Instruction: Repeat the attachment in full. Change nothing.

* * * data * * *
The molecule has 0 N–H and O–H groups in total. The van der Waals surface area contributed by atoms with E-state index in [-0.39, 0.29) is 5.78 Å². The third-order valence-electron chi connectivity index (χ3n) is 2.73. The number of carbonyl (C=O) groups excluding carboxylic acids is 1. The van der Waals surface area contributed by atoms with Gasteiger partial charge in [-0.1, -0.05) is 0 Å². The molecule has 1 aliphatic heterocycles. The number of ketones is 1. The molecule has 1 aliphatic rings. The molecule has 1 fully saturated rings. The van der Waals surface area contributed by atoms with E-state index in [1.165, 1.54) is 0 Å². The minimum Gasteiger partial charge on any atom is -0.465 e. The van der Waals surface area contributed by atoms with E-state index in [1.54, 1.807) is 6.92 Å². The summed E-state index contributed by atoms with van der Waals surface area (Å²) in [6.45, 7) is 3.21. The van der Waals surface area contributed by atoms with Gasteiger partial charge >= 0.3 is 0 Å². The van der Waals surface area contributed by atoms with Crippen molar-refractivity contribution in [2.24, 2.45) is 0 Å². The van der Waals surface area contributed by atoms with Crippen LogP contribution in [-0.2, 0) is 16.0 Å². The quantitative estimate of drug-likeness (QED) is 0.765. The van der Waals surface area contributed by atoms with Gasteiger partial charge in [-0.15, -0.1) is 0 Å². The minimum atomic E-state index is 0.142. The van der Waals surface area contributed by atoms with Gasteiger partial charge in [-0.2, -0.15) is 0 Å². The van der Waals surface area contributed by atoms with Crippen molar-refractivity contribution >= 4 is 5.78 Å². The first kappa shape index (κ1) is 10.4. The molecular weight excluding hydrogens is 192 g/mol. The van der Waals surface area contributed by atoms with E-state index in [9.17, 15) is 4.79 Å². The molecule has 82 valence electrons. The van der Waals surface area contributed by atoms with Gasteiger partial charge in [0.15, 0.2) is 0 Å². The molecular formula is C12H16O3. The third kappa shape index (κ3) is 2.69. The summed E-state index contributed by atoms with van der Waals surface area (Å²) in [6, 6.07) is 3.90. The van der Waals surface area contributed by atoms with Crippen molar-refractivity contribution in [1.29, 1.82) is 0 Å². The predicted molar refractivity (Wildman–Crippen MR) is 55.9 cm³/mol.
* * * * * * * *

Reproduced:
The molecule has 0 N–H and O–H groups in total. The van der Waals surface area contributed by atoms with E-state index in [-0.39, 0.29) is 5.78 Å². The third-order valence-electron chi connectivity index (χ3n) is 2.73. The number of carbonyl (C=O) groups excluding carboxylic acids is 1. The van der Waals surface area contributed by atoms with Gasteiger partial charge in [-0.1, -0.05) is 0 Å². The molecule has 1 aliphatic heterocycles. The number of ketones is 1. The molecule has 1 aliphatic rings. The molecule has 1 fully saturated rings. The van der Waals surface area contributed by atoms with E-state index in [1.165, 1.54) is 0 Å². The minimum Gasteiger partial charge on any atom is -0.465 e. The van der Waals surface area contributed by atoms with E-state index in [1.54, 1.807) is 6.92 Å². The summed E-state index contributed by atoms with van der Waals surface area (Å²) in [6.45, 7) is 3.21. The van der Waals surface area contributed by atoms with Gasteiger partial charge >= 0.3 is 0 Å². The van der Waals surface area contributed by atoms with Crippen molar-refractivity contribution in [2.24, 2.45) is 0 Å². The van der Waals surface area contributed by atoms with Crippen LogP contribution in [-0.2, 0) is 16.0 Å². The quantitative estimate of drug-likeness (QED) is 0.765. The van der Waals surface area contributed by atoms with Gasteiger partial charge in [-0.15, -0.1) is 0 Å². The minimum atomic E-state index is 0.142. The van der Waals surface area contributed by atoms with Gasteiger partial charge in [-0.2, -0.15) is 0 Å². The van der Waals surface area contributed by atoms with Crippen molar-refractivity contribution >= 4 is 5.78 Å². The first kappa shape index (κ1) is 10.4. The molecular weight excluding hydrogens is 192 g/mol. The van der Waals surface area contributed by atoms with E-state index in [9.17, 15) is 4.79 Å². The molecule has 82 valence electrons. The van der Waals surface area contributed by atoms with Gasteiger partial charge in [0.15, 0.2) is 0 Å². The molecular formula is C12H16O3. The third kappa shape index (κ3) is 2.69. The summed E-state index contributed by atoms with van der Waals surface area (Å²) in [6, 6.07) is 3.90. The van der Waals surface area contributed by atoms with Crippen molar-refractivity contribution in [1.29, 1.82) is 0 Å². The predicted molar refractivity (Wildman–Crippen MR) is 55.9 cm³/mol.